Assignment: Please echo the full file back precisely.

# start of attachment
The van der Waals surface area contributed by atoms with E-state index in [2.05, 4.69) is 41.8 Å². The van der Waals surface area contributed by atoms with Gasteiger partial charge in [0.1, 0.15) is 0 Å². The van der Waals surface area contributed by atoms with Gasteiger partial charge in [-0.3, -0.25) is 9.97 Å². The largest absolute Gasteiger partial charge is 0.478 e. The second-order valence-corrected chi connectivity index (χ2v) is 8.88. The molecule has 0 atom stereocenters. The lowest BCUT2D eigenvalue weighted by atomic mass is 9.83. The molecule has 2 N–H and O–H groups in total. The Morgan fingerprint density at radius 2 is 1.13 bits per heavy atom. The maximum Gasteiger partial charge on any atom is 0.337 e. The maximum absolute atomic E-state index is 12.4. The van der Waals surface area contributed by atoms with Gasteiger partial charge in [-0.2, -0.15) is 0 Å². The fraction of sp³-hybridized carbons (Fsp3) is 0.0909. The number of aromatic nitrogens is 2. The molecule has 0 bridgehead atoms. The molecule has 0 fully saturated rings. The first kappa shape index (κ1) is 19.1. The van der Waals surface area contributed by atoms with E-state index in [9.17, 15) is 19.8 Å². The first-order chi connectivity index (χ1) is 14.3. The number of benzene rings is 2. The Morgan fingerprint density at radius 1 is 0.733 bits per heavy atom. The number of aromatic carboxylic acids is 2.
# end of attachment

The van der Waals surface area contributed by atoms with E-state index in [2.05, 4.69) is 41.8 Å². The van der Waals surface area contributed by atoms with Gasteiger partial charge in [0.1, 0.15) is 0 Å². The van der Waals surface area contributed by atoms with Gasteiger partial charge in [-0.3, -0.25) is 9.97 Å². The largest absolute Gasteiger partial charge is 0.478 e. The second-order valence-corrected chi connectivity index (χ2v) is 8.88. The molecule has 0 atom stereocenters. The lowest BCUT2D eigenvalue weighted by atomic mass is 9.83. The molecule has 2 N–H and O–H groups in total. The Morgan fingerprint density at radius 2 is 1.13 bits per heavy atom. The maximum Gasteiger partial charge on any atom is 0.337 e. The maximum absolute atomic E-state index is 12.4. The van der Waals surface area contributed by atoms with Gasteiger partial charge in [-0.2, -0.15) is 0 Å². The fraction of sp³-hybridized carbons (Fsp3) is 0.0909. The number of aromatic nitrogens is 2. The molecule has 0 bridgehead atoms. The molecule has 0 fully saturated rings. The first kappa shape index (κ1) is 19.1. The van der Waals surface area contributed by atoms with E-state index in [9.17, 15) is 19.8 Å². The first-order chi connectivity index (χ1) is 14.3. The number of benzene rings is 2. The Morgan fingerprint density at radius 1 is 0.733 bits per heavy atom. The number of aromatic carboxylic acids is 2.